The size and diversity of our constituent member states sometimes poses challenges of cooperation. I do not think that we should necessarily agree all the time; sometimes, we will face difficult choices over which we shall not find common ground. That is, after all, the essence of democracy. It accounts for the various shades of political, social, intellectual, religious and legal opinion even within the same communities.
 
The world may be globalising but it is not yet a homogenous place, and I am not sure that homogeneity is a good thing all the time. We must, therefore, all give each other space for evolution in our thinking and approaches so that eventually we converge on some mutually agreed fundamental principles. In this regard, the report of the Commitee on Political Affairs on cultural diversity and respect for human rights could be taken as an exercise of probing and searching for common ground, and appreciating at the same time, our differences.  That is an on-going process and will not end here.
 
As we move into the second and last decade of the Cotonou partnership which ends in 2020, we are still grappling with EPAs, which were one of the major innovations of the Cotonou Agreement. While the Caribbean region has finalised an Economic Partnership Agreement (EPA) with the EU, it is to be noted that the negotiations with the rest of our sub-regions in Africa and the Pacific have proven more protracted than any of us would have wished. 
 
We are all aware of the new deadline that the Commission has set for the conclusion of these negotiations.  I therefore hope that this JPA will be a catalyst to finding a way out of the current impasse. It is our expectation that the European Commission will demonstrate flexibility in the negotiations to ensure that EPAs are development-friendly and that they enhance regional integration.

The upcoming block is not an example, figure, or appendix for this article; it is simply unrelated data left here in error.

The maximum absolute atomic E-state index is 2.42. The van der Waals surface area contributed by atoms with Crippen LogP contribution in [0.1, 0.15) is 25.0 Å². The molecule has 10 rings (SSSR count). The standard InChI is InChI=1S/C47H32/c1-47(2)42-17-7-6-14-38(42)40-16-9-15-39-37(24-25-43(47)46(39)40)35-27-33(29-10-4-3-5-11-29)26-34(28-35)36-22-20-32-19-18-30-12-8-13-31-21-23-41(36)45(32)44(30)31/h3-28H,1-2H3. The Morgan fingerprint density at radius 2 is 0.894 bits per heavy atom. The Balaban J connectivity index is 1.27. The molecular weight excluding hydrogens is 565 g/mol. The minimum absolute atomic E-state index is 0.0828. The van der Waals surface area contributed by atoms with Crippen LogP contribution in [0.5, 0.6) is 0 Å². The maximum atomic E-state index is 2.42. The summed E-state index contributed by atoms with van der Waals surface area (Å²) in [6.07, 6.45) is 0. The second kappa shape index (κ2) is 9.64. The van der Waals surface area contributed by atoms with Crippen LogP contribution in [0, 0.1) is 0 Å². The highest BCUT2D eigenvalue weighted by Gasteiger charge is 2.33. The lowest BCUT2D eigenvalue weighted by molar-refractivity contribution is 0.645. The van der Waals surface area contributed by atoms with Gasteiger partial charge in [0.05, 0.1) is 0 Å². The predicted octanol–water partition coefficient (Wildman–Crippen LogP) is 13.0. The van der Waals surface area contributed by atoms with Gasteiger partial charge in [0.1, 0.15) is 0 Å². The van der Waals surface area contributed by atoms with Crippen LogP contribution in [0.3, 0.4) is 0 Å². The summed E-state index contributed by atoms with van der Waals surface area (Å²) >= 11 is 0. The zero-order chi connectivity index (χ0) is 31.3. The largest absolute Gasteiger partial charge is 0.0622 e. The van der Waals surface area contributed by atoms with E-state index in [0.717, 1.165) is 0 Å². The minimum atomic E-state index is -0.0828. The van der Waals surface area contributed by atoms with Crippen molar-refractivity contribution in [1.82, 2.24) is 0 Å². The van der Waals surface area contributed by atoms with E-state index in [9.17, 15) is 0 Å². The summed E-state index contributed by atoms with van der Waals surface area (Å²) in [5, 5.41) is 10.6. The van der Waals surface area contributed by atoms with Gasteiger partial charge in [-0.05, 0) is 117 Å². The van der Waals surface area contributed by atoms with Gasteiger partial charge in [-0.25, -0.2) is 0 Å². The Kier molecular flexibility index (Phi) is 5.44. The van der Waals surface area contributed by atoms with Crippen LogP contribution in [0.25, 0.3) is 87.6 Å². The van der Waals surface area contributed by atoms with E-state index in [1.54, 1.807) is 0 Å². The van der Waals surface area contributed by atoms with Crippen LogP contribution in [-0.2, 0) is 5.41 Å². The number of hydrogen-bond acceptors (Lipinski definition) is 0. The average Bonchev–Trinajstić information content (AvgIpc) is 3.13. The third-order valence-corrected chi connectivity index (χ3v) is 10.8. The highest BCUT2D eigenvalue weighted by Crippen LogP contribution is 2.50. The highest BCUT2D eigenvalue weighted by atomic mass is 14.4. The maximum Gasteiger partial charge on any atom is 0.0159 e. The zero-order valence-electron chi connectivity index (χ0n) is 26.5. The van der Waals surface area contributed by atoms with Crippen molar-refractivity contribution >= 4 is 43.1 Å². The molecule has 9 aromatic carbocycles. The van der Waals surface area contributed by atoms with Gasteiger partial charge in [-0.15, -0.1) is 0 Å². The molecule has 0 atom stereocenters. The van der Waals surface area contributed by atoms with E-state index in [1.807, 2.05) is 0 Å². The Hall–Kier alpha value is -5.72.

I hope that the JPA will help in galvanising the momentum for constructive engagement between the EU and the ACP to ensure that the quality and quantity of resources for implementation aspects of EPAs meet the development needs of our member countries.

I am very optimistic about the future direction of ACP-EU relations. That future is promising; it is promising because of the enduring spirit of our peoples in Africa, the Caribbean and the Pacific and Europe; because of our immense potential; and because of the spirit of partnership that informs our highest aspirations.
 
As I end, I would like to borrow some lyrics from a popular song from the 70’s that best encapsulates the ultimate aim of our work in this Assembly. Music has been the unsupressable medium of expressing deeply felt sentiments and convictions. For most of us in the developing nations of the South, music has been the medium of expressing our desire for freedom and advancement in all forms.
 
The words of Black Uhuru, a formidable reggae group of the 1970’s from Jamaica captured such sentiments in their song “Solidarity.” I am not going to sing it, because I cannot sing:


Hey, people
Everybody wants the same thing, don't they?
Everybody wants a happy end
They wanna see the game on Saturday
They wanna be somebody's friend
Everybody wanna work for a living
They wanna keep their children warm
Everybody just wants to be forgiven
They want a shelter from the storm
What we need, what we need
Solidarity, solidarity


By Hon. Fitz Jackson
Co-President of the ACP-EU Joint Parliamentary Assembly